Voice recognition is a biometric modality that analyzes the characteristics of human voice to identify people. Widely regarded as a quick, inexpensive, contactless, frictionless, and highly secure technology, voice biometrics has already found its way into a number of everyday applications — online transactions for banks, retail, and healthcare; call centers; chatbots; AI assistants, IoT devices and even physical access control.
But it’s just getting started. The technology is expected to be even more widely adopted in the coming years driven by rapid developments in AI and neural networks that have made possible faster, more accurate, and more efficient algorithms. The speed of advances in this technology is such that some voice recognition systems have already out paced the accuracy of a 4-digit PIN.
As with other biometric modalities, voice biometrics is a “what you are” type of identification that offers distinct advantages over methods that are based on “what you know” such as passwords, or “what you have”such physical tokens. This means that it can neither be lost, forgotten, or stolen. This exponentially increases security and minimizes breaches due to phishing and other exploits.
Moreover, voice biometrics smooths the customer experience by doing away with inconvenient login procedures.
Voice biometrics is governed by the physiological aspects voice production. With at least 70 different body parts working together to produce utterances, there is no lack of characteristics and factors that make up a person’s voiceprint, which is as unique as a fingerprint. Voice recognition software can then measure these factors that make each voice print unique.
There are two ways to analyze voiceprints – active or passive. While speaking a specific phrase can speed up the voice authentication, the passive method where the person simply speaks naturally works just as well. This is so because voice recognition is not reliant on spoken phrases but on the minutia of the voice.
To verify an identity in a one-to-one matching procedure, the voice recognition system captures a new speech sample which is matched against the initial enrolled voiceprint.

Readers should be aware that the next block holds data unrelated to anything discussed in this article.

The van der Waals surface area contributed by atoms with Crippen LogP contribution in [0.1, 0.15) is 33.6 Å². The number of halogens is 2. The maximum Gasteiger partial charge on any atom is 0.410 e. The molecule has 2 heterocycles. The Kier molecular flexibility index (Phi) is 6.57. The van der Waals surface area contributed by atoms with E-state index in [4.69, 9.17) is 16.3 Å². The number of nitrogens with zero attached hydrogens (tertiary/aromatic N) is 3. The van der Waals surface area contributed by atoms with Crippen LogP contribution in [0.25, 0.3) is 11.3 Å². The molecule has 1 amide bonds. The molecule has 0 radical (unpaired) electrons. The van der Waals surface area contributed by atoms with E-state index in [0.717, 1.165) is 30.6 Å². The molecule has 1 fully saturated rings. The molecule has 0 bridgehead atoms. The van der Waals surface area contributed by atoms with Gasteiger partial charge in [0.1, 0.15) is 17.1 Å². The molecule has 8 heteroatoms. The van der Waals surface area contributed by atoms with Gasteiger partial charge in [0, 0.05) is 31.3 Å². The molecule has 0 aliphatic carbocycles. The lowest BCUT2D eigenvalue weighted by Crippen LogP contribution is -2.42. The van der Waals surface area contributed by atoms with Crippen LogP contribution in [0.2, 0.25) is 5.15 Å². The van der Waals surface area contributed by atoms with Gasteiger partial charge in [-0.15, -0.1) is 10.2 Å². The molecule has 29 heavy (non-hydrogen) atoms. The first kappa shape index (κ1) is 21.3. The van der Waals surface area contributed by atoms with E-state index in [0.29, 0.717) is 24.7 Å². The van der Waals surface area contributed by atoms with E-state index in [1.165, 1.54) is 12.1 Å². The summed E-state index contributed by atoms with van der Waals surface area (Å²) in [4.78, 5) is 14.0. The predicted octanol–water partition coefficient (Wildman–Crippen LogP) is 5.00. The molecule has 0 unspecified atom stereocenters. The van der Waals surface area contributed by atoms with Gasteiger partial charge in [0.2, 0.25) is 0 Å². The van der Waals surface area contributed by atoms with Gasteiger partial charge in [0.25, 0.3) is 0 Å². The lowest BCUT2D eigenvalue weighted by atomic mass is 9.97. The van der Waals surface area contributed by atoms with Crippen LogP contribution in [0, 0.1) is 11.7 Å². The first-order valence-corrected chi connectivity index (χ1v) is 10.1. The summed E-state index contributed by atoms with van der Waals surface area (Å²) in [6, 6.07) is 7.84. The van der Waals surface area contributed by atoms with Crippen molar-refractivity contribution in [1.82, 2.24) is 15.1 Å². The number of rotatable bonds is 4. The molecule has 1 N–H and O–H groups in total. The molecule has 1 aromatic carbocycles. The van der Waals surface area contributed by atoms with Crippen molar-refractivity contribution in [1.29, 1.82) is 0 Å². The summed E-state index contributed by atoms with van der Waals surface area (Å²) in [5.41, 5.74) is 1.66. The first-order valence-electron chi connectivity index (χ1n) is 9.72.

In a “one-to-many” technique, a voice sample from an unknown identity is compared against multiple enrollment templates to try and find a match.
Since your voice goes with you everywhere and cannot be forgotten like a password nor stolen like a token, voice recognition is one of the most secure modalities in the market.
Yet this does not deter fraudster from attempting exploits through audio recording of an enrolled person’s voice. To thwart such attempts, developers have integrated liveness detection features into software that analyze minutia to ensure that the speaker is of flesh and blood.
A huge advantage of voice recognition is its persistence. While most modalities are “one and done” affairs where a person stays authenticated after sign-in, voice recognition can be a continuous process. Theoretically, a fraudster who coerces a person to log into a phone call via voice recognition technology can take over to carry out illegal activities. With a souped-up voice authentication system however, it is possible to do a continuous check to make sure the person on the call is still the person that was originally authenticated.
The benefit of this for banks and call centers cannot be overstated as it could save them millions.
At the moment, voice biometrics is clocking in a 0.01per cent false acceptance rate (FAR) and a 5 per cent false rejection rate (FRR) for device unlocking through biometric authentication. While this is still below the security standard for unlocking mobile device and laptop computers, the accuracy level of voice recognition technology now exceeds that of a PIN and is expected to rapidly improve.
As mentioned earlier, banking is the biggest beneficiary of this technology, with many of the giant banks such as HSBC, Barclays, and Santander already using the technology to speed up the authentication process for call canter customers.
A whopping 93% of Barclays customers have reported satisfaction for the voice recognition system which cut down transaction time by a good 20 seconds when transacting with the bank’s call centers.
Another satisfied adopter is HSBC which had noted a50% decrease in banking fraud thanks to voice recognition technology.
Slovakian bank Tatra Banks boasts of reducing transaction time per customer by staggering 66 per cent to just 27 seconds. The voice recognition system has sent efficiency soaring and has resulted in reduced demand for operators.
Voice recognition technology is also making headway in retail and e-Commerce, education, law enforcement, healthcare, human resources, and marketing.